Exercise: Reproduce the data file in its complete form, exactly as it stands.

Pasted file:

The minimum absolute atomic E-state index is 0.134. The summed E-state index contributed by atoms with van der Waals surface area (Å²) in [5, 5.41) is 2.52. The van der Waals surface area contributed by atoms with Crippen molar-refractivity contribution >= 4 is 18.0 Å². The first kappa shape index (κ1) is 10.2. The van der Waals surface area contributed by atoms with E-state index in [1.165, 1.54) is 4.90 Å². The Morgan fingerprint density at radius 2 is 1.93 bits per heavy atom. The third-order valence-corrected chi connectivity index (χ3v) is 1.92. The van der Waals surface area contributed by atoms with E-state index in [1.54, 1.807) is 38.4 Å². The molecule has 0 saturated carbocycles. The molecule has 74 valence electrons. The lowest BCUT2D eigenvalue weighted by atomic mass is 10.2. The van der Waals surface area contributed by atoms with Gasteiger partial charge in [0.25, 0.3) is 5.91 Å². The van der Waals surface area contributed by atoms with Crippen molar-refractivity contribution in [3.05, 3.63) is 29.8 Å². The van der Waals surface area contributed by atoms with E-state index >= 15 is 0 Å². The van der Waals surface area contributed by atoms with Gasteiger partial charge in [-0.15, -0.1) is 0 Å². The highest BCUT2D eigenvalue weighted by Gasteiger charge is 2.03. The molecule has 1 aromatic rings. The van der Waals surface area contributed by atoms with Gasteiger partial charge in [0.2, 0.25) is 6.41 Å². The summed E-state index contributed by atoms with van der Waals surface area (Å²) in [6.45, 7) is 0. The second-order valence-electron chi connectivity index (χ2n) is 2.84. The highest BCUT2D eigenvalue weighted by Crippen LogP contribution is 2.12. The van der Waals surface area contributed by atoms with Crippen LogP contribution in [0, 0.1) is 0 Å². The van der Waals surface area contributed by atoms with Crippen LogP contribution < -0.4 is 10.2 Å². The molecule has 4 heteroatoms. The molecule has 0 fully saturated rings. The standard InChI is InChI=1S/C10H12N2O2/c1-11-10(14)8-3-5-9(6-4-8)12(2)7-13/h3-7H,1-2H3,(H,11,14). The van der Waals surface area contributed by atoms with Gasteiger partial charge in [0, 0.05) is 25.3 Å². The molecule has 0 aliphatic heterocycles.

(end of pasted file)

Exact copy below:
The minimum absolute atomic E-state index is 0.134. The summed E-state index contributed by atoms with van der Waals surface area (Å²) in [5, 5.41) is 2.52. The van der Waals surface area contributed by atoms with Crippen molar-refractivity contribution >= 4 is 18.0 Å². The first kappa shape index (κ1) is 10.2. The van der Waals surface area contributed by atoms with E-state index in [1.165, 1.54) is 4.90 Å². The Morgan fingerprint density at radius 2 is 1.93 bits per heavy atom. The third-order valence-corrected chi connectivity index (χ3v) is 1.92. The van der Waals surface area contributed by atoms with E-state index in [1.54, 1.807) is 38.4 Å². The molecule has 0 saturated carbocycles. The molecule has 74 valence electrons. The lowest BCUT2D eigenvalue weighted by atomic mass is 10.2. The van der Waals surface area contributed by atoms with Gasteiger partial charge in [0.25, 0.3) is 5.91 Å². The van der Waals surface area contributed by atoms with Crippen molar-refractivity contribution in [3.05, 3.63) is 29.8 Å². The van der Waals surface area contributed by atoms with E-state index >= 15 is 0 Å². The van der Waals surface area contributed by atoms with Gasteiger partial charge in [-0.15, -0.1) is 0 Å². The highest BCUT2D eigenvalue weighted by Gasteiger charge is 2.03. The molecule has 1 aromatic rings. The van der Waals surface area contributed by atoms with Gasteiger partial charge in [0.2, 0.25) is 6.41 Å². The summed E-state index contributed by atoms with van der Waals surface area (Å²) in [6.45, 7) is 0. The second-order valence-electron chi connectivity index (χ2n) is 2.84. The highest BCUT2D eigenvalue weighted by Crippen LogP contribution is 2.12. The van der Waals surface area contributed by atoms with Crippen LogP contribution in [0, 0.1) is 0 Å². The van der Waals surface area contributed by atoms with Crippen LogP contribution < -0.4 is 10.2 Å². The molecule has 4 heteroatoms. The molecule has 0 fully saturated rings. The standard InChI is InChI=1S/C10H12N2O2/c1-11-10(14)8-3-5-9(6-4-8)12(2)7-13/h3-7H,1-2H3,(H,11,14). The van der Waals surface area contributed by atoms with Gasteiger partial charge in [0, 0.05) is 25.3 Å². The molecule has 0 aliphatic heterocycles.